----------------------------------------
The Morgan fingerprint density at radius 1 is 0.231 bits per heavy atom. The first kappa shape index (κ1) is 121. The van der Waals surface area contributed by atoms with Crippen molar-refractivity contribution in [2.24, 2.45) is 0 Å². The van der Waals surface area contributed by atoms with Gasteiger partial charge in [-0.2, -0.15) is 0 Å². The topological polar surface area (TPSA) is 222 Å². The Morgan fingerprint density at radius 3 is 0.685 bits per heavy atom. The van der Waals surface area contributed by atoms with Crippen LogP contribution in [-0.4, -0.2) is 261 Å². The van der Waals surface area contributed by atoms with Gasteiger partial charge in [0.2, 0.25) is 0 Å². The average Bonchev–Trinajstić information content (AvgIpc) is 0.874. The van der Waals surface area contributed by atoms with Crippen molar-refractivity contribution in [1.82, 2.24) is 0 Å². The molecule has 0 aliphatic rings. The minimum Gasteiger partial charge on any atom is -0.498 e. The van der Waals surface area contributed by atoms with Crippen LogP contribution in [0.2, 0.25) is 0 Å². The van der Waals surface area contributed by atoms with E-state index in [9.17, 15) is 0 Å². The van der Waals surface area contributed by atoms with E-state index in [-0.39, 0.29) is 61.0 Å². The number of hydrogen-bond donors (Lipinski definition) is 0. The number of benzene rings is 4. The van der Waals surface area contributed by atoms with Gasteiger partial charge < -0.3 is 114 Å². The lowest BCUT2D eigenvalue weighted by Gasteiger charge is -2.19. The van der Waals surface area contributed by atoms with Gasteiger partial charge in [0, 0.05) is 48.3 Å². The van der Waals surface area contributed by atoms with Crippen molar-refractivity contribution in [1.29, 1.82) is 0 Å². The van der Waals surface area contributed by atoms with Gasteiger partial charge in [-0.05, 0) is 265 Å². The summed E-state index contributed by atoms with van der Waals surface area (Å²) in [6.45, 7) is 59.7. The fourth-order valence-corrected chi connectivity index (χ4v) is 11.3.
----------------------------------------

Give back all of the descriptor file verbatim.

The Morgan fingerprint density at radius 1 is 0.231 bits per heavy atom. The first kappa shape index (κ1) is 121. The van der Waals surface area contributed by atoms with Crippen molar-refractivity contribution in [2.24, 2.45) is 0 Å². The van der Waals surface area contributed by atoms with Gasteiger partial charge in [-0.2, -0.15) is 0 Å². The topological polar surface area (TPSA) is 222 Å². The Morgan fingerprint density at radius 3 is 0.685 bits per heavy atom. The van der Waals surface area contributed by atoms with Crippen LogP contribution in [-0.4, -0.2) is 261 Å². The van der Waals surface area contributed by atoms with Gasteiger partial charge in [0.2, 0.25) is 0 Å². The average Bonchev–Trinajstić information content (AvgIpc) is 0.874. The van der Waals surface area contributed by atoms with Crippen molar-refractivity contribution in [1.82, 2.24) is 0 Å². The molecule has 0 aliphatic rings. The minimum Gasteiger partial charge on any atom is -0.498 e. The van der Waals surface area contributed by atoms with Crippen LogP contribution in [0.2, 0.25) is 0 Å². The van der Waals surface area contributed by atoms with E-state index in [9.17, 15) is 0 Å². The van der Waals surface area contributed by atoms with E-state index in [-0.39, 0.29) is 61.0 Å². The number of hydrogen-bond donors (Lipinski definition) is 0. The number of benzene rings is 4. The van der Waals surface area contributed by atoms with Gasteiger partial charge < -0.3 is 114 Å². The lowest BCUT2D eigenvalue weighted by Gasteiger charge is -2.19. The van der Waals surface area contributed by atoms with Gasteiger partial charge in [0, 0.05) is 48.3 Å². The van der Waals surface area contributed by atoms with Crippen molar-refractivity contribution in [1.29, 1.82) is 0 Å². The van der Waals surface area contributed by atoms with Gasteiger partial charge in [-0.05, 0) is 265 Å². The summed E-state index contributed by atoms with van der Waals surface area (Å²) in [6.45, 7) is 59.7. The fourth-order valence-corrected chi connectivity index (χ4v) is 11.3.